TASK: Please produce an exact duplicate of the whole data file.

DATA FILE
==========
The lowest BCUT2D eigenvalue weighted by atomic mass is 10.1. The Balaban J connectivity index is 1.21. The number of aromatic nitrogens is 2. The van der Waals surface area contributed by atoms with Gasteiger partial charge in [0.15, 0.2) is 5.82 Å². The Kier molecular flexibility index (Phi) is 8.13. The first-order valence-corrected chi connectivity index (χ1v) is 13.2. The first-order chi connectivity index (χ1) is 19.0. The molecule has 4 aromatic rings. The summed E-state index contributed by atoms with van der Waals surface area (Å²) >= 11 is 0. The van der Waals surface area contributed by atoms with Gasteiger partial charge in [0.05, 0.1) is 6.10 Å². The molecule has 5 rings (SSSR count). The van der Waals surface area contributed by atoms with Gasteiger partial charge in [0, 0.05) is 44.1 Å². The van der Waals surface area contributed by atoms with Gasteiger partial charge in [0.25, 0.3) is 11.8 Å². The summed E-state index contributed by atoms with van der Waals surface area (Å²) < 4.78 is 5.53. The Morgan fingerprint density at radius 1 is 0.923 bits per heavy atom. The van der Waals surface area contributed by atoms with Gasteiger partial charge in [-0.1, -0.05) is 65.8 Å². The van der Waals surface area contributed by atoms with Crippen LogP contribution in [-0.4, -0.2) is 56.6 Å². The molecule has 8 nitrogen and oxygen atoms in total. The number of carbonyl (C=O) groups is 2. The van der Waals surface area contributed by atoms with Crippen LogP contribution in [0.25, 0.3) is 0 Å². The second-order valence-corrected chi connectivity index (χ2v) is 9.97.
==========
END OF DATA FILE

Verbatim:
The lowest BCUT2D eigenvalue weighted by atomic mass is 10.1. The Balaban J connectivity index is 1.21. The number of aromatic nitrogens is 2. The van der Waals surface area contributed by atoms with Gasteiger partial charge in [0.15, 0.2) is 5.82 Å². The Kier molecular flexibility index (Phi) is 8.13. The first-order valence-corrected chi connectivity index (χ1v) is 13.2. The first-order chi connectivity index (χ1) is 19.0. The molecule has 4 aromatic rings. The summed E-state index contributed by atoms with van der Waals surface area (Å²) >= 11 is 0. The van der Waals surface area contributed by atoms with Gasteiger partial charge in [0.05, 0.1) is 6.10 Å². The molecule has 5 rings (SSSR count). The van der Waals surface area contributed by atoms with Gasteiger partial charge in [0, 0.05) is 44.1 Å². The van der Waals surface area contributed by atoms with Gasteiger partial charge in [0.25, 0.3) is 11.8 Å². The summed E-state index contributed by atoms with van der Waals surface area (Å²) < 4.78 is 5.53. The Morgan fingerprint density at radius 1 is 0.923 bits per heavy atom. The van der Waals surface area contributed by atoms with Gasteiger partial charge in [-0.1, -0.05) is 65.8 Å². The van der Waals surface area contributed by atoms with Crippen LogP contribution in [-0.4, -0.2) is 56.6 Å². The molecule has 8 nitrogen and oxygen atoms in total. The number of carbonyl (C=O) groups is 2. The van der Waals surface area contributed by atoms with Crippen LogP contribution in [0.25, 0.3) is 0 Å². The second-order valence-corrected chi connectivity index (χ2v) is 9.97.